Electronic Thesis/Dissertation


Relationships Between Placement Decisions at a Community College and Measures of College Achievement and Persistence Open Access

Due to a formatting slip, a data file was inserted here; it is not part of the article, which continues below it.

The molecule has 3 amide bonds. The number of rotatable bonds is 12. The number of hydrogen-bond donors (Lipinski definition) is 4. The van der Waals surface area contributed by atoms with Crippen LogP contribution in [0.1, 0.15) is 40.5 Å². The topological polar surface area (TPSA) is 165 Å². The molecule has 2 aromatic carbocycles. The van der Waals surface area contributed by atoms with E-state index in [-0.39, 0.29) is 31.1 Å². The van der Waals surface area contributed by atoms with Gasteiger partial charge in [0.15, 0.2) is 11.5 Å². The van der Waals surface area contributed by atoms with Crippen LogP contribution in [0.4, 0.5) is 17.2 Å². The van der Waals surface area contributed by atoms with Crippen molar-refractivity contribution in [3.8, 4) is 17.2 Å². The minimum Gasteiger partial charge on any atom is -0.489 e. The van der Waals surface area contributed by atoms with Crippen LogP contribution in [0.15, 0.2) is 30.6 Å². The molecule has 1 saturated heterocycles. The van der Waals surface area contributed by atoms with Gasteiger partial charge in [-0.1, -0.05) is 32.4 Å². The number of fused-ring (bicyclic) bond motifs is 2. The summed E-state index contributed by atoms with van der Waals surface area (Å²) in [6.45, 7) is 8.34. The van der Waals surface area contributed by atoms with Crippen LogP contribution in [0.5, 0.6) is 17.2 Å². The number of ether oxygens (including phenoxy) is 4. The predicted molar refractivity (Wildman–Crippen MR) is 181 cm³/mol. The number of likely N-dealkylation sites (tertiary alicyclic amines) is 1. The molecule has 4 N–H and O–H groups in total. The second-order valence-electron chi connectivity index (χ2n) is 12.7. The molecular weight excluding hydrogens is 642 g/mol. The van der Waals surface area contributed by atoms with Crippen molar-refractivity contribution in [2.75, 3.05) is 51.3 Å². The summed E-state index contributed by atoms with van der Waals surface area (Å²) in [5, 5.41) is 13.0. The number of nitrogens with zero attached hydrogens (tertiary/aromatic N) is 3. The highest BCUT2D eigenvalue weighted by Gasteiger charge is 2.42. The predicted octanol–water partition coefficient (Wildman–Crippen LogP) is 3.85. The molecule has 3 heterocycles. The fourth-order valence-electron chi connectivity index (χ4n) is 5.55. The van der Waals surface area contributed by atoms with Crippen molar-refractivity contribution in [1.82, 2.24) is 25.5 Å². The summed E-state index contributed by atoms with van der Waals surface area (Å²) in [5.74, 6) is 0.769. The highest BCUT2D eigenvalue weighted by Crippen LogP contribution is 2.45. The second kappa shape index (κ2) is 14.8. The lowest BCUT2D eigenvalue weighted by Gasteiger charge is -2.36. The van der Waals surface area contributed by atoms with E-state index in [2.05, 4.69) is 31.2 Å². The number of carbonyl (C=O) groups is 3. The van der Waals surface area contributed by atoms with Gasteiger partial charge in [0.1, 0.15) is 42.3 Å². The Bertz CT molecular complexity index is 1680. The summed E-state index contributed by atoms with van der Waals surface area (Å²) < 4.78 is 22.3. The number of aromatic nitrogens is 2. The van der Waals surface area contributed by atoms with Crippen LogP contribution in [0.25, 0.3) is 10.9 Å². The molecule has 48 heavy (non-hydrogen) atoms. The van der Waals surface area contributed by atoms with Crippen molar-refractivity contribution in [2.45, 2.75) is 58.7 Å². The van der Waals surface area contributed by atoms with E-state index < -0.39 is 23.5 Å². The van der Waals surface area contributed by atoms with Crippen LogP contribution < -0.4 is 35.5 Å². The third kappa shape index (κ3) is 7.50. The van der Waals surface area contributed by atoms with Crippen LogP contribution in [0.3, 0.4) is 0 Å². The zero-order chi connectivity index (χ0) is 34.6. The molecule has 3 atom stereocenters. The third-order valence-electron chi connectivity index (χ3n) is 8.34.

This study explored relationships between placement decisions in English and reading courses and measures of college achievement and persistence for first-time degree- and certificate-seeking community college students enrolled at a large, public, suburban-serving community college in Maryland. Archived records were examined for students who had at least one developmental math requirement and who did not have English as a second language status for four fall cohorts from 2003 to 2006. These students were followed longitudinally for up to 4 years from their initial dates of enrollment. In the study site, scores on reading and English were combined to determine developmental status. An important question addressed by this study was whether the downward adjustment of test score criteria reduced the number of students assigned to developmental coursework who would benefit from the extra academic support and associated restrictions. Chi-square tests and one-way analyses of variance were used to examine the relationships between placements and outcomes. Regression analysis was used to explore to what extent completion rates at the college were associated with racial/ethnic group, gender, enrollment status, and Pell grant status. The study found that students whose placement test scores were just below the cutoff to pass out of developmental reading and English who were assigned nondevelopmental status and who were provided additional curricular support in college-level English performed significantly better on indicators of student achievement than did their peers who placed just below the margin of preparedness for reading but who were assigned developmental status. The findings are also consistent with research reporting the overwhelming challenges facing students with extensive remedial needs in reading and English and documenting the failure of those students to overcome such obstacles. Future research is needed to explore ways to enhance academic achievement and persistence for students whose test scores indicate they are close to college readiness and to explore collaborative strategies between credit and continuing education programs designed to enhance opportunities for the weakest students to meet their goals within or outside of academia.

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